The list of HIV derived CTL epitopes will continue to grow, as new epitopes are found and longer sequences are mapped to the optimal epitope. The list given in Table 1 should provide investigators with a reliable compilation of optimal CTL epitopes in HIV. With the growing number of defined optimal epitopes, some interesting characteristics are beginning to emerge. More epitopes which overlap with previously described ones have been identified, as have epitopes which can be restricted by multiple HLA alleles. These latter epitopes could be interesting candidates for peptide based vaccine development. This is the case for RT protein derived epitope AIFQSSMTK (a.a.325- a.a.333) which binds to HLA-A3 and HLA-A11, both members of the same binding motif superfamily (30).30 The gag-p17 derived peptide RLRPGGKKKY (a.a. 20-29) was found to be presented by at least three different HLA alleles (HLA-A3, -B42, -Bw62). Additional examples of epitopes binding to multiple HLA molecules are included in this list and can be conveniently found by searching the Los Alamos Database. Furthermore, it becomes clear that some areas contain multiple overlapping peptides. By minute alteration (i.e. truncation by or substitution of one amino acid), those epitopes may be able to bind to additional HLA molecules without losing the binding affinity to the original HLA molecule(s) nor escaping recognition by CTL specific for the original peptide. Different studies have shown that there can be wide cross recognition of variants of certain epitopes (8, 31, 32).8;31;32 This would suggest that a less conserved, but highly immunodominant epitope may serve as a superior immunogen for vaccine development than one which is highly conserved, but only rarely recognized. However, one must consider the potential adverse effects of sequence variation within, or flanking, these epitopes which may alter peptide processing and presentation. In general, it seems that the induction of a strong CTL response requires epitopes that bind tightly to the class I molecule. It has been suggested that the immunogenicity of potential CTL epitopes can be predicted more accurately by the dissociation rate than by the binding affinity (33).33 Although Table 1 lists numerous epitopes, little is known about their potential immunodominance, which may be especially important with regard to the development of peptide based vaccines (32, 34).32;34 The mechanisms leading to such immunodominance are not clear, although several reasons have been discussed. These include the preferential processing of certain epitopes by the proteasome due to favored flanking regions, the binding affinity to the class I molecule, the peptide selectivity of the TAP dimer, and a lack in the T cell repertoire. Thus, epitopes selected as peptide vaccine candidates may need to be tested not only for variability and binding affinities but rather for parameters like dissociation rate and immunodominance.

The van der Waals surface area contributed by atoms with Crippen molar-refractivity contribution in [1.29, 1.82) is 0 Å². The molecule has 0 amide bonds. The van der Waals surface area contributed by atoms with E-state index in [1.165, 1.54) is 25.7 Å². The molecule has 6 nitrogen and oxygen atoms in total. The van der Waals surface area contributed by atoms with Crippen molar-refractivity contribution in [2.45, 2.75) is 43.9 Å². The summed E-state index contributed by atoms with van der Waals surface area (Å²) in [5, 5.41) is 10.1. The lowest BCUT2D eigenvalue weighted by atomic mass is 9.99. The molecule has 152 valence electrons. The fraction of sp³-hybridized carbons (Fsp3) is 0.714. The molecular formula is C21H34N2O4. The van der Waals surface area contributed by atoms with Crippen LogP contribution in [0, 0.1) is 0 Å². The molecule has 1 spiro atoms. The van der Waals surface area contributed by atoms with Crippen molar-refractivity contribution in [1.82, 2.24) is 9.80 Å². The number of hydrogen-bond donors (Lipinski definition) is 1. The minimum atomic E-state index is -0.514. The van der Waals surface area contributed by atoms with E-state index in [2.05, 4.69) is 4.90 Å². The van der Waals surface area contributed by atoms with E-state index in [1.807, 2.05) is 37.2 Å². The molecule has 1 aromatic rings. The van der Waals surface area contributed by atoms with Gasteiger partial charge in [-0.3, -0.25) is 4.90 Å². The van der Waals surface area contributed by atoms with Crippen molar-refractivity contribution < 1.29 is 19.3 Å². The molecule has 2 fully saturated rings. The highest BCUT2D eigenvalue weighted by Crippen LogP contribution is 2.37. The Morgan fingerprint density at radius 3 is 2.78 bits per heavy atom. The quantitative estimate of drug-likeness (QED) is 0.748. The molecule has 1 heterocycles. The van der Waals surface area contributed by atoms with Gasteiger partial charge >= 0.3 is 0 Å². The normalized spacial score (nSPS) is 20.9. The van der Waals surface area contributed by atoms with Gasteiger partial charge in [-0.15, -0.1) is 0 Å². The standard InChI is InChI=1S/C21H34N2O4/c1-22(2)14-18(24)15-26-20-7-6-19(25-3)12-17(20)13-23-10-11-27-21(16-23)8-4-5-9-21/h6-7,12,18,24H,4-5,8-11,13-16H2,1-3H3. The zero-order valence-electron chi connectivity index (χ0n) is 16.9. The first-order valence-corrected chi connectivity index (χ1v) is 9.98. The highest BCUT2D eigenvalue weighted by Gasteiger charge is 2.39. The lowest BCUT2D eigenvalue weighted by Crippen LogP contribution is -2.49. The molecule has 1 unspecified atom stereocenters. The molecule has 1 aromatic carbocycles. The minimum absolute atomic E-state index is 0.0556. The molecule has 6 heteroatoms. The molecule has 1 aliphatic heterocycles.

Acknowledgments

We would like to thank all the investigators who contributed unpublished data for inclusion in this list and in the Los Alamos HIV Molecular Immunology Database. This work was supported by the Schweizerische Stiftung fuer Medizinisch Biologische Stipendien, the Swiss National Foundation, NIH grants A128568 and A130914, and by a grant from the Pediatric AIDS Foundation (ARIEL Project for the prevention of HIV-transmission from mother to infant).